Recent Linux kernels are now able to provide a new PID namespace to a newly created process. The process becomes PID 1 in its own namespace and all processes created in this namespace will be killed when the first process terminates. This allows to reliably kill any process started by the first process, even when they double fork. It also ensures a better isolation.
The same applies for mount points and IPC. If you combine those three namespaces with a standard chroot, you get a chroot on steroids. You can launch any (non malicious) process in this chroot, it won't interfere with your main system and everybody will be killed when you exit the shell. Any filesystem that was mounted will also be unmounted automatically.
This is what jchroot does:
- provide a new PID/IPC/mount/UTS namespace
- mount anything you want
- set hostname if needed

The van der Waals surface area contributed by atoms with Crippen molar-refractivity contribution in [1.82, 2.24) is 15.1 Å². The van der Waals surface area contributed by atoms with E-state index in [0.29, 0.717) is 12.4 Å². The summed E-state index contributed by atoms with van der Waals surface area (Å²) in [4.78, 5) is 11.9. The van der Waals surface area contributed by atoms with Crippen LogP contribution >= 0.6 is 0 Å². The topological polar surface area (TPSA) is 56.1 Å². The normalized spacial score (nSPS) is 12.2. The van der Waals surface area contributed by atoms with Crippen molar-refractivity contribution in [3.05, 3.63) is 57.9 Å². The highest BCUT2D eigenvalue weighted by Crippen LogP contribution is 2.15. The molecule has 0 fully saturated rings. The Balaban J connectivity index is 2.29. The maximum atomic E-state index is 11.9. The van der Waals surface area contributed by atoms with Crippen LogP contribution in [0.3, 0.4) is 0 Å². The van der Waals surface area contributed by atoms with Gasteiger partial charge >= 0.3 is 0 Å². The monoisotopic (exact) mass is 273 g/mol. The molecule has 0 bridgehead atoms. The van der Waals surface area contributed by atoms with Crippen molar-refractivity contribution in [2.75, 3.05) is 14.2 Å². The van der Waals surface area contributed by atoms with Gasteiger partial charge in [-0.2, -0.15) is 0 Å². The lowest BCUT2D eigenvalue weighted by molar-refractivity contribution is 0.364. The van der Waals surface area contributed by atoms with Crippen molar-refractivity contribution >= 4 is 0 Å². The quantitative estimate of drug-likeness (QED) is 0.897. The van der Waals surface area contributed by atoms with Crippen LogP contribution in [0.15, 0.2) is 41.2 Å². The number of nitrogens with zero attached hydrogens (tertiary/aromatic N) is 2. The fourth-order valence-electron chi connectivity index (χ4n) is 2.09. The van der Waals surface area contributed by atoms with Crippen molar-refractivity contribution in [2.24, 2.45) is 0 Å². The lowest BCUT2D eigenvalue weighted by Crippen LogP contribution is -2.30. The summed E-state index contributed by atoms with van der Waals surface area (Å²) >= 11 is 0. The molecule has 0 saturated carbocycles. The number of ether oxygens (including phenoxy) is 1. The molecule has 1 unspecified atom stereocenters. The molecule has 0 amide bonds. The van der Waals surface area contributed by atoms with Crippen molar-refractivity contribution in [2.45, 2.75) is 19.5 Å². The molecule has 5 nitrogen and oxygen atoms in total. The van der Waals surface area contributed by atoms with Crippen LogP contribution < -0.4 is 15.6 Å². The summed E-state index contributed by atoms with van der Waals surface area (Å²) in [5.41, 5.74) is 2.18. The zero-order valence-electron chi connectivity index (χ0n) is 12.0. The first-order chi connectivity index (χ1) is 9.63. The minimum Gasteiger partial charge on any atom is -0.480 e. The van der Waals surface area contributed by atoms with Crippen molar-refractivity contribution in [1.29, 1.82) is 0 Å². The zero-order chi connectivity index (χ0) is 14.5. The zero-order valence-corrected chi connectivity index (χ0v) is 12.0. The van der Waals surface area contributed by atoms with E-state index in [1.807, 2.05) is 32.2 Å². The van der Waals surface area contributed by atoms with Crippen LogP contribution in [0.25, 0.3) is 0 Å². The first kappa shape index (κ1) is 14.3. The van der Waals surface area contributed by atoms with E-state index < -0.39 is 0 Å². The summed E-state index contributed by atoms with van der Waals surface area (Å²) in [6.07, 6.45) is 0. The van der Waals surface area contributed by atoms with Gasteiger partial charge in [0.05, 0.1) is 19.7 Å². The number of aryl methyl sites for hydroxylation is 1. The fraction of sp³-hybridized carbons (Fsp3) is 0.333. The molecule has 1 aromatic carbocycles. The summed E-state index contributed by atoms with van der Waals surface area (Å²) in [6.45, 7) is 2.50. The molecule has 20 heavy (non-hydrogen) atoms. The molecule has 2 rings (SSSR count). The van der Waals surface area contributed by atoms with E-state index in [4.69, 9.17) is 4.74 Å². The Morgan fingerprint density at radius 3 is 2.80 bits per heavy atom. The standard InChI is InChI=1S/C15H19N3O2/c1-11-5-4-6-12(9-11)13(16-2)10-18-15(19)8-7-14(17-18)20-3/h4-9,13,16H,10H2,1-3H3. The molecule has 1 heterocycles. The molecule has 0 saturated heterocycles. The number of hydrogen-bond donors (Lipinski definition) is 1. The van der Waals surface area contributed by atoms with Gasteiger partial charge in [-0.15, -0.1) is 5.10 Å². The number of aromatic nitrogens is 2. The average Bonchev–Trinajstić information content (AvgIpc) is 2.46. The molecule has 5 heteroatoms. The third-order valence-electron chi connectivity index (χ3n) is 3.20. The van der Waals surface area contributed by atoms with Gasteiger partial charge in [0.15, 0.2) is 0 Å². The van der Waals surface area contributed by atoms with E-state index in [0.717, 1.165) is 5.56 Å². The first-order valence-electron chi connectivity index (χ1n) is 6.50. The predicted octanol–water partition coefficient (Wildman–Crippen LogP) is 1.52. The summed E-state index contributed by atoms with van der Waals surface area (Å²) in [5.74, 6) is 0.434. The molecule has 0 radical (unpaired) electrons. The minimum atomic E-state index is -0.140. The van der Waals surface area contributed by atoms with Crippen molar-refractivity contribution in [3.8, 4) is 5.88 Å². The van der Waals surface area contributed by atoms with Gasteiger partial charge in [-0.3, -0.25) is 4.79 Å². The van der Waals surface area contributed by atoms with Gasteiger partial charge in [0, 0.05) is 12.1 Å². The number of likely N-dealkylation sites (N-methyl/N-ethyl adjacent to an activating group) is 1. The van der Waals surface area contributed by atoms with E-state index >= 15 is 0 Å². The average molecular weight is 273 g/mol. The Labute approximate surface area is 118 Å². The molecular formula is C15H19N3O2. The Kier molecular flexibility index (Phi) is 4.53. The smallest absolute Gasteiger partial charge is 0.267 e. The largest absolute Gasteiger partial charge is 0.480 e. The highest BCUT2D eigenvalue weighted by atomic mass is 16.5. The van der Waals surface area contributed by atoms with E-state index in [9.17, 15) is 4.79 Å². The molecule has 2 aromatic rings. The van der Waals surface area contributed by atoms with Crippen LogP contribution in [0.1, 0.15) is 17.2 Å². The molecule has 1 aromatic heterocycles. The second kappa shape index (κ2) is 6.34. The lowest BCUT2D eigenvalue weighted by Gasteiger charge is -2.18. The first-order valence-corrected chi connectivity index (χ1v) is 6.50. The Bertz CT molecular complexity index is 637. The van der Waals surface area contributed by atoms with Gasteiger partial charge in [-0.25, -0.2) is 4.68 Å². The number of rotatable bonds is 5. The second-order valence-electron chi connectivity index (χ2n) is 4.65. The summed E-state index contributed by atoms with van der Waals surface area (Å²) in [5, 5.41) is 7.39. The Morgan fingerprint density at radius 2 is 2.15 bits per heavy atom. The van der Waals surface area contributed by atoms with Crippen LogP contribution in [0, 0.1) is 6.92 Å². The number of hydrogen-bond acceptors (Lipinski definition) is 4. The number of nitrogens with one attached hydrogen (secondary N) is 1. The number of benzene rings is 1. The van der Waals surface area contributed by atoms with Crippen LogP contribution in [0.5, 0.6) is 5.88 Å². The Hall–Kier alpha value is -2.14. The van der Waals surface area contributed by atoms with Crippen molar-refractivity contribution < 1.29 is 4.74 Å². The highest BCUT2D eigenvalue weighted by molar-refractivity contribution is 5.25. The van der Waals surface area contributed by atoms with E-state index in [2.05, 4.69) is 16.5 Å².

- chroot to your target
- drop privileges if needed
- execute your command
After your command has been executed, any process started by the execution of this command will be killed, any IPC will be freed, any mount point will be unmounted. All clean!
See also schroot and lxc.
schroot is not yet able to do
this, but this is planned. See bug #637870.
lxc should be able
to do this but seems targeted at more complex situations... If you use
systemd, look at
systemd-nspawn which does almost the
same thing than jchroot. You could also use
make to get
jchroot --help to get help.